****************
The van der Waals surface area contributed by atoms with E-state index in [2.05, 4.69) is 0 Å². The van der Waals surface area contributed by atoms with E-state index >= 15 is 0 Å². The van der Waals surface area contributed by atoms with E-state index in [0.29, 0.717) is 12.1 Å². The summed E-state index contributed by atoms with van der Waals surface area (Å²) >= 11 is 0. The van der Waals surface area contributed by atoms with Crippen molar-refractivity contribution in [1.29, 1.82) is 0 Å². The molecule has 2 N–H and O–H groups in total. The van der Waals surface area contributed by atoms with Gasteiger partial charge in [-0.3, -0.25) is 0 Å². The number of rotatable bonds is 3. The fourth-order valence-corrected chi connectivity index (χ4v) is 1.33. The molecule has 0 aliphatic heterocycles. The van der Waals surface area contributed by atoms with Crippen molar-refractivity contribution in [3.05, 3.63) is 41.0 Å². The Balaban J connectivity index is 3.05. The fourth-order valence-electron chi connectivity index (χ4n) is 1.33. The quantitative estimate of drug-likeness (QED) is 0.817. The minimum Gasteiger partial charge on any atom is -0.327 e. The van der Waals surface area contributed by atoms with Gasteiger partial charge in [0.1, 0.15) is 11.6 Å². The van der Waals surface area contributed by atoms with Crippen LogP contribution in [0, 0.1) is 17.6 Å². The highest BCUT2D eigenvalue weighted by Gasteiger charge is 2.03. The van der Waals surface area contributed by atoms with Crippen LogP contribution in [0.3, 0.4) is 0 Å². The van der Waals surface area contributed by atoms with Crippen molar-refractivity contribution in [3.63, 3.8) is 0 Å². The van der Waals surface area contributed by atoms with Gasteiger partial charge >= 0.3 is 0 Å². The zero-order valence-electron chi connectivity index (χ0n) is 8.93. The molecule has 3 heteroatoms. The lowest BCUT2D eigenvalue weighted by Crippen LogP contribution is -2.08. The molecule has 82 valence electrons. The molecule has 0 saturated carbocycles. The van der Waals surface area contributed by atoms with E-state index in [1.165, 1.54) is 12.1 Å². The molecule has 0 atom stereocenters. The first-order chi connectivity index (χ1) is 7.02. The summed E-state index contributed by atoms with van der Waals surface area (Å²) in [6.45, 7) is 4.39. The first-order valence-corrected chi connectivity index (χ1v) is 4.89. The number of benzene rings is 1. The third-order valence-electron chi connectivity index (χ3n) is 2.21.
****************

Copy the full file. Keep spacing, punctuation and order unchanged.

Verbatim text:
The van der Waals surface area contributed by atoms with E-state index in [2.05, 4.69) is 0 Å². The van der Waals surface area contributed by atoms with E-state index >= 15 is 0 Å². The van der Waals surface area contributed by atoms with E-state index in [0.29, 0.717) is 12.1 Å². The summed E-state index contributed by atoms with van der Waals surface area (Å²) >= 11 is 0. The van der Waals surface area contributed by atoms with Crippen molar-refractivity contribution in [1.29, 1.82) is 0 Å². The molecule has 2 N–H and O–H groups in total. The van der Waals surface area contributed by atoms with Gasteiger partial charge in [-0.3, -0.25) is 0 Å². The number of rotatable bonds is 3. The fourth-order valence-corrected chi connectivity index (χ4v) is 1.33. The molecule has 0 aliphatic heterocycles. The van der Waals surface area contributed by atoms with Crippen molar-refractivity contribution in [3.05, 3.63) is 41.0 Å². The Balaban J connectivity index is 3.05. The fourth-order valence-electron chi connectivity index (χ4n) is 1.33. The quantitative estimate of drug-likeness (QED) is 0.817. The minimum Gasteiger partial charge on any atom is -0.327 e. The van der Waals surface area contributed by atoms with Gasteiger partial charge in [0.1, 0.15) is 11.6 Å². The van der Waals surface area contributed by atoms with Crippen LogP contribution in [0, 0.1) is 17.6 Å². The highest BCUT2D eigenvalue weighted by Gasteiger charge is 2.03. The van der Waals surface area contributed by atoms with Crippen LogP contribution in [0.3, 0.4) is 0 Å². The van der Waals surface area contributed by atoms with Crippen molar-refractivity contribution in [3.63, 3.8) is 0 Å². The van der Waals surface area contributed by atoms with Gasteiger partial charge >= 0.3 is 0 Å². The zero-order valence-electron chi connectivity index (χ0n) is 8.93. The molecule has 3 heteroatoms. The lowest BCUT2D eigenvalue weighted by Crippen LogP contribution is -2.08. The molecule has 82 valence electrons. The molecule has 0 saturated carbocycles. The van der Waals surface area contributed by atoms with E-state index in [1.165, 1.54) is 12.1 Å². The molecule has 0 atom stereocenters. The first-order chi connectivity index (χ1) is 7.02. The summed E-state index contributed by atoms with van der Waals surface area (Å²) in [6.45, 7) is 4.39. The first-order valence-corrected chi connectivity index (χ1v) is 4.89. The number of benzene rings is 1. The third-order valence-electron chi connectivity index (χ3n) is 2.21.